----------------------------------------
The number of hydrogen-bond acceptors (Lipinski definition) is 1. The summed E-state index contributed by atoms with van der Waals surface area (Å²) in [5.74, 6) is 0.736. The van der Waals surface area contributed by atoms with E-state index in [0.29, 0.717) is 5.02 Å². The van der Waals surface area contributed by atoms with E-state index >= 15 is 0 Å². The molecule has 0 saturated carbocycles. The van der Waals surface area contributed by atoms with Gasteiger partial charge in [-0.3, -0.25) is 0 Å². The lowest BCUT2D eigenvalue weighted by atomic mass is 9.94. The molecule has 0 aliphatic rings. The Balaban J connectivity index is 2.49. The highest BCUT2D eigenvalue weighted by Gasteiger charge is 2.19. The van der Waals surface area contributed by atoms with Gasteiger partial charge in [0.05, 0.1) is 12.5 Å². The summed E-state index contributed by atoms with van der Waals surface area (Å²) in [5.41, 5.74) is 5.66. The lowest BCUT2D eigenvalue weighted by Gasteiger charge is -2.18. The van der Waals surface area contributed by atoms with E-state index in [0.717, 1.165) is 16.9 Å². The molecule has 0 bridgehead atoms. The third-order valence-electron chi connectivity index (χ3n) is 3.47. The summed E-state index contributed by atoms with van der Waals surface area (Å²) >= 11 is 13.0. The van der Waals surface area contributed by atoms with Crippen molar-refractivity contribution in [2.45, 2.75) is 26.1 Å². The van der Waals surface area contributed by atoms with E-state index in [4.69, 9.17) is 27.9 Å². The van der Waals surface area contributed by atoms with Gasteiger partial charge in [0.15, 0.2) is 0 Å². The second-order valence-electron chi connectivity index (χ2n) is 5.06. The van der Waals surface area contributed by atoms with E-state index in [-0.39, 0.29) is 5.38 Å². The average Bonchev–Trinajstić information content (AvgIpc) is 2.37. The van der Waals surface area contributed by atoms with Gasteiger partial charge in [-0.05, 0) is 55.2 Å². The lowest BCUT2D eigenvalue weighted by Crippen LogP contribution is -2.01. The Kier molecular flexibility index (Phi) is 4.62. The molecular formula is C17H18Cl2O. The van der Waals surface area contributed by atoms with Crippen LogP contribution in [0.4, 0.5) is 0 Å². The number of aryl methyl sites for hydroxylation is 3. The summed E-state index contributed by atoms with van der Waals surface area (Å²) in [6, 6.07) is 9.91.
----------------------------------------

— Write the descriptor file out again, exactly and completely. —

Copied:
The number of hydrogen-bond acceptors (Lipinski definition) is 1. The summed E-state index contributed by atoms with van der Waals surface area (Å²) in [5.74, 6) is 0.736. The van der Waals surface area contributed by atoms with E-state index in [0.29, 0.717) is 5.02 Å². The van der Waals surface area contributed by atoms with E-state index >= 15 is 0 Å². The molecule has 0 saturated carbocycles. The van der Waals surface area contributed by atoms with Gasteiger partial charge in [-0.3, -0.25) is 0 Å². The lowest BCUT2D eigenvalue weighted by atomic mass is 9.94. The molecule has 0 aliphatic rings. The Balaban J connectivity index is 2.49. The highest BCUT2D eigenvalue weighted by Gasteiger charge is 2.19. The van der Waals surface area contributed by atoms with Gasteiger partial charge in [0.05, 0.1) is 12.5 Å². The summed E-state index contributed by atoms with van der Waals surface area (Å²) in [5.41, 5.74) is 5.66. The lowest BCUT2D eigenvalue weighted by Gasteiger charge is -2.18. The van der Waals surface area contributed by atoms with E-state index in [0.717, 1.165) is 16.9 Å². The molecule has 0 bridgehead atoms. The third-order valence-electron chi connectivity index (χ3n) is 3.47. The summed E-state index contributed by atoms with van der Waals surface area (Å²) >= 11 is 13.0. The van der Waals surface area contributed by atoms with Crippen molar-refractivity contribution in [2.45, 2.75) is 26.1 Å². The van der Waals surface area contributed by atoms with E-state index in [4.69, 9.17) is 27.9 Å². The van der Waals surface area contributed by atoms with Gasteiger partial charge in [0.15, 0.2) is 0 Å². The second-order valence-electron chi connectivity index (χ2n) is 5.06. The van der Waals surface area contributed by atoms with E-state index in [-0.39, 0.29) is 5.38 Å². The average Bonchev–Trinajstić information content (AvgIpc) is 2.37. The van der Waals surface area contributed by atoms with Gasteiger partial charge in [-0.05, 0) is 55.2 Å². The lowest BCUT2D eigenvalue weighted by Crippen LogP contribution is -2.01. The Kier molecular flexibility index (Phi) is 4.62. The molecular formula is C17H18Cl2O. The van der Waals surface area contributed by atoms with Crippen LogP contribution in [0.4, 0.5) is 0 Å². The number of aryl methyl sites for hydroxylation is 3. The summed E-state index contributed by atoms with van der Waals surface area (Å²) in [6, 6.07) is 9.91.